Gibbs v. StateAnnotate this Case
300 A.2d 4 (1972)
Arson I. GIBBS, Defendant Below, Appellant, v. STATE of Delaware, Plaintiff Below, Appellee.
Supreme Court of Delaware.
December 5, 1972.
William J. Taylor, III, Asst. Public Defender, Wilmington, for defendant below, appellant.
Joseph A. Hurley, Deputy Atty. Gen., Wilmington, for plaintiff below, appellee.
Before WOLCOTT, Chief Justice and CAREY and HERRMANN, Associate Justices.
This appeal from a conviction of grand larceny involves the rule permitting an inference[*] of guilt from possession of recently stolen goods.
*5 The defendant was arrested at about 1:00 a. m. for driving an unsafe automobile with expired tags and without a proper operator's license. The police officer saw three new tires on the back seat of the car with dealer sticker affixed. Upon the officer's request, the defendant produced the key to the trunk where the officer found six more new tires with dealer stickers attached. The nine tires were of the same makes and sizes as had been reported stolen from a service station, about 40 miles away, less than two hours earlier.
Three other persons were in the car with the defendant at the time of the arrest. The defendant and two of the passengers were charged with grand larceny and conspiracy. At the close of the State's case, which was based entirely upon the inference or presumption arising from possession of recently stolen goods, the Trial Court granted motions of acquittal as to the passengers, upon the basis of Flamer v. State, Del.Supr., 227 A.2d 123 (1967). The Court denied the defendant's motion of acquittal, also made in reliance upon Flamer. The defendant was convicted by the jury; he appeals.I.
The defendant contends that the stolen tires were not sufficiently identified to warrant submission of the case to the jury. There is no merit to this contention. The tire sizes and makes were sufficiently identical to permit submission of the issue of identity to the jury. See Henry v. State, Del.Supr., 298 A.2d 327 (1972).
Nor is there any merit to the contention that fatal error was committed in permitting identification of the tires from photographs. Any weakness in such identification goes to the weight, rather than to the admissibility, of the evidence.II.
The defendant contends that possession alone, arising from his admitted control and dominion of the automobile, is not sufficient to permit an inference of guilt as to the theft of the tires found therein, absent other evidence of complicity in the offense charged. For this position, the defendant relies upon Flamer.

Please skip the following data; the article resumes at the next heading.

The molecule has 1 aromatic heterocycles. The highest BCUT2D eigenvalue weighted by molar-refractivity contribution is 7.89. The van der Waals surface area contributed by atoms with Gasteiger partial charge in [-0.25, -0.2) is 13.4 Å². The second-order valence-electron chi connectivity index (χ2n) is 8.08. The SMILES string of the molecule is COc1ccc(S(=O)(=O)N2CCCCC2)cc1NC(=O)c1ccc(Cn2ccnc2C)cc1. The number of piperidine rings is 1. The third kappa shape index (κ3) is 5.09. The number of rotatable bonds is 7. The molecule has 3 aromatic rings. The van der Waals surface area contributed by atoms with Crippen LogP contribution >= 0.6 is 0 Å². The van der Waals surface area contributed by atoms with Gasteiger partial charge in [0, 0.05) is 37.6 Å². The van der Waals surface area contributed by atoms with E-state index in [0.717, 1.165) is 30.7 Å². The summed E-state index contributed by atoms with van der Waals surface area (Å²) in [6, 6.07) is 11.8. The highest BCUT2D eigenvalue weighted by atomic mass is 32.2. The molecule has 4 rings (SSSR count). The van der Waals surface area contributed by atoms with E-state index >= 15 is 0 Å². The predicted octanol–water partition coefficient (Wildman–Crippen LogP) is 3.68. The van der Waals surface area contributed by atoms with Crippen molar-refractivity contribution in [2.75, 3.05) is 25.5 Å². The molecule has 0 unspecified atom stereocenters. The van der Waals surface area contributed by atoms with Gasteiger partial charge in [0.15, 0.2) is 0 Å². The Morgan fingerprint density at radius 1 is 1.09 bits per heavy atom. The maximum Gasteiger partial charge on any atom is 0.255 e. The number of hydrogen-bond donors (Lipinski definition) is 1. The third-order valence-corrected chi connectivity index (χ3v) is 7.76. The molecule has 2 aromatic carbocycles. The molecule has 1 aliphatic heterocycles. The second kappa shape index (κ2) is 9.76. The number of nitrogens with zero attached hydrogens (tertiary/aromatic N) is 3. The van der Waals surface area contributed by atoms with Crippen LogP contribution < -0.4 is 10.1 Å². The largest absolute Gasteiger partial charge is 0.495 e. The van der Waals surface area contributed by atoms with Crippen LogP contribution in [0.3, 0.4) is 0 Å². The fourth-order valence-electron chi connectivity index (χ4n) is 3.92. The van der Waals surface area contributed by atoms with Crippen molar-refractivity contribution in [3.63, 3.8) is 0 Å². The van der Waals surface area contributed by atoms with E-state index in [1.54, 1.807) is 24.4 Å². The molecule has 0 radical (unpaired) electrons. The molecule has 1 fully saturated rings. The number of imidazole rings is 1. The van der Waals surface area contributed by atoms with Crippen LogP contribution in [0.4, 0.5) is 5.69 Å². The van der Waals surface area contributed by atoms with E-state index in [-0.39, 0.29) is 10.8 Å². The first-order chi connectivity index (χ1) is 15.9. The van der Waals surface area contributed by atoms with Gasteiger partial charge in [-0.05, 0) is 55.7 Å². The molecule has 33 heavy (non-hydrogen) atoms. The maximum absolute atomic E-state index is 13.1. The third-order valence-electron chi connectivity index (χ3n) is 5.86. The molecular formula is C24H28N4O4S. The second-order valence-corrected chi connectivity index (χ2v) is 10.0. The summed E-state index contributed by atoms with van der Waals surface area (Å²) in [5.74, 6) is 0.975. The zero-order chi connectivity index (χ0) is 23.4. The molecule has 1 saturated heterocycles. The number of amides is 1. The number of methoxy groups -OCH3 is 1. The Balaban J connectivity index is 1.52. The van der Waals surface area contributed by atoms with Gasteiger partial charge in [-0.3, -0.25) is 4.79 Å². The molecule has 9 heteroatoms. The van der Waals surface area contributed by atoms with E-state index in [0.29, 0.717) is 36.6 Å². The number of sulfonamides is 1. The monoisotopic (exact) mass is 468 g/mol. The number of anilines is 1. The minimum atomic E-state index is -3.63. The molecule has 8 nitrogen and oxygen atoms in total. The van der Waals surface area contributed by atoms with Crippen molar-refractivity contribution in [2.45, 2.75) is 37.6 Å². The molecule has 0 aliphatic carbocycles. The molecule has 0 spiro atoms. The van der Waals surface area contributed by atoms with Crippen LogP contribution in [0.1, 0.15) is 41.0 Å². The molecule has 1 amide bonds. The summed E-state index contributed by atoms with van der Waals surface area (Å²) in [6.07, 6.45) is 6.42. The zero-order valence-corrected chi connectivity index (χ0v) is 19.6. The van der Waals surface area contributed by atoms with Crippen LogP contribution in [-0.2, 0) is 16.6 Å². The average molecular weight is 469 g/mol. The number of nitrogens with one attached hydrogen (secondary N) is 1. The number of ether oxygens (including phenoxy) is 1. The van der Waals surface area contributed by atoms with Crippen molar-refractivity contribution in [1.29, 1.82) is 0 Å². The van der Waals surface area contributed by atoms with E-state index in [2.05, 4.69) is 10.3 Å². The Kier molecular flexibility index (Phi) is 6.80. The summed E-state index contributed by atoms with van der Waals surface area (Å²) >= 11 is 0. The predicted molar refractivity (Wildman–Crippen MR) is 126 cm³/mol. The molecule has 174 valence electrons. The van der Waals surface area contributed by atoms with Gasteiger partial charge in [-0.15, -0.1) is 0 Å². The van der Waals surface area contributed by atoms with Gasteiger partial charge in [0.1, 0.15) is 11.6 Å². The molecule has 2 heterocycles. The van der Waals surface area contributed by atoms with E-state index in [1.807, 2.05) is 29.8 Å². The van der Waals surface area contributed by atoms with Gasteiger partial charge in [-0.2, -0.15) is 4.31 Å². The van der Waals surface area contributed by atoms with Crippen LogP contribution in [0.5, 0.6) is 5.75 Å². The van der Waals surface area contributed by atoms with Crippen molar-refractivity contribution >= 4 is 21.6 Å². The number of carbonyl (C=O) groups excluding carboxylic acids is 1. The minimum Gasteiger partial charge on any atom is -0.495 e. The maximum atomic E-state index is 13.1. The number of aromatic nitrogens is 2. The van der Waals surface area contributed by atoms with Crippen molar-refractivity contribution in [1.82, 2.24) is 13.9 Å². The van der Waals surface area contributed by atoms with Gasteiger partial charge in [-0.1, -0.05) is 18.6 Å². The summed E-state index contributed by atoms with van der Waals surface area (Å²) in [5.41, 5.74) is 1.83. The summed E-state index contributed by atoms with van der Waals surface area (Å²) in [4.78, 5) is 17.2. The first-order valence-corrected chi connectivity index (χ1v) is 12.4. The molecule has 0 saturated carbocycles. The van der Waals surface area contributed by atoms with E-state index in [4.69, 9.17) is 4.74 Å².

Our decision in Flamer was not intended to stand for that proposition. Under the specific facts in Flamer, we held that, in view of the admission by the passengers in the automobile of their joint possession and guilt, other evidence of complicity was necessary before a presumption of guilt as to the theft would attach to the driver by reason of his custody and control of the car. The rule of Flamer is to be limited to its facts; it is not to be expanded to the general rule, here sought, relieving the custodian of an automobile from the inference of guilt arising from the possession of recently stolen goods, long recognized in this jurisdiction. E. g., State v. White, 4 W.W. Harr. 316, 152 A. 393 (1929).
The requisites for the inference here under consideration are the same whether recently stolen goods are found in an automobile or in a residence. The basic question in both situations is whether, under the totality of the circumstances, the evidence is sufficient to warrant the conclusion that the defendant had actual possession, i. e., conscious dominion and control over the recently stolen property. See Crawley v. State, Del.Supr., 235 A.2d 282 (1967); Jackson v. State, Del.Supr., 254 A.2d 852 (1969); Marvel v. State, Del. Supr., 290 A.2d 641 (1972). We indicated in Crawley that the custodian of an automobile is deemed, by reason of his status, to have control and dominion of stolen goods found therein. We emphasize that such dominion and control must be conscious. The rule must not permit placing the driver of an automobile in jeopardy of the inference of guilt by reason of property brought by a passenger into his car, secretly and without his knowledge.
In the instant case, the totality of the circumstances compels the conclusion that the *6 defendant-operator of the automobile had conscious dominion and control over the recently stolen tires found on the back seat of the car and in the trunk to which the defendant had the key. The invocation of the inference of guilt against the defendant was clearly proper in this case, in view of the proximity of the time and place of the theft, and the nature, bulk, and condition of the stolen property. See Commonwealth v. Shaffer, 447 Pa. 91, 288 A.2d at 737.
It is held, therefore, that the Trial Court did not err in denying the defendant's motion for acquittal based upon the lack of additional evidence of complicity to supplement the evidence of possession. Insofar as Flamer is inconsistent herewith, it is no longer controlling.
[*] For comment upon the comparative nature of "inference" vs. "presumption" in this connection, see Flamer v. State, Del.Supr., 227 A.2d 123 (1967), fn. 1 at p. 126. For discussion of the constitutional problems relative thereto, see Commonwealth v. Shaffer, 447 Pa. 91, 288 A.2d 727 (1972).